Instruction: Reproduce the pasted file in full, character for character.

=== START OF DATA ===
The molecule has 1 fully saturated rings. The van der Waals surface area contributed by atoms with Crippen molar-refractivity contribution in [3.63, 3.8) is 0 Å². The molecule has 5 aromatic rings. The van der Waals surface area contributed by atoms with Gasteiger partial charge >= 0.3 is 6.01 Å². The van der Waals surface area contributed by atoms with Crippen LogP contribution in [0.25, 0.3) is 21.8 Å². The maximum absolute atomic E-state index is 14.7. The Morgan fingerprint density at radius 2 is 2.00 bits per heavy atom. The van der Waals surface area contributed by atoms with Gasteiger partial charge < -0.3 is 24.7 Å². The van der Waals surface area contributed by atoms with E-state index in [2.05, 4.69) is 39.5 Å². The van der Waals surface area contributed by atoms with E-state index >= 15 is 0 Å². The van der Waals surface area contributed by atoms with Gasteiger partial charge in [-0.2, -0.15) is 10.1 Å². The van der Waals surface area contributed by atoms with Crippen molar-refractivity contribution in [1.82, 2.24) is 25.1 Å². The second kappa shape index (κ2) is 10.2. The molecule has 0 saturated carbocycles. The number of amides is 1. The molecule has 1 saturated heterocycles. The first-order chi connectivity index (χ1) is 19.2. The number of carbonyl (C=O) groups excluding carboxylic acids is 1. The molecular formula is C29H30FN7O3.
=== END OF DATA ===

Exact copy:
The molecule has 1 fully saturated rings. The van der Waals surface area contributed by atoms with Crippen molar-refractivity contribution in [3.63, 3.8) is 0 Å². The molecule has 5 aromatic rings. The van der Waals surface area contributed by atoms with Gasteiger partial charge >= 0.3 is 6.01 Å². The van der Waals surface area contributed by atoms with Crippen LogP contribution in [0.25, 0.3) is 21.8 Å². The maximum absolute atomic E-state index is 14.7. The Morgan fingerprint density at radius 2 is 2.00 bits per heavy atom. The van der Waals surface area contributed by atoms with Gasteiger partial charge < -0.3 is 24.7 Å². The van der Waals surface area contributed by atoms with E-state index in [2.05, 4.69) is 39.5 Å². The van der Waals surface area contributed by atoms with E-state index >= 15 is 0 Å². The van der Waals surface area contributed by atoms with Gasteiger partial charge in [-0.2, -0.15) is 10.1 Å². The van der Waals surface area contributed by atoms with Crippen molar-refractivity contribution in [1.82, 2.24) is 25.1 Å². The second kappa shape index (κ2) is 10.2. The molecule has 0 saturated carbocycles. The number of amides is 1. The molecule has 1 saturated heterocycles. The first-order chi connectivity index (χ1) is 19.2. The number of carbonyl (C=O) groups excluding carboxylic acids is 1. The molecular formula is C29H30FN7O3.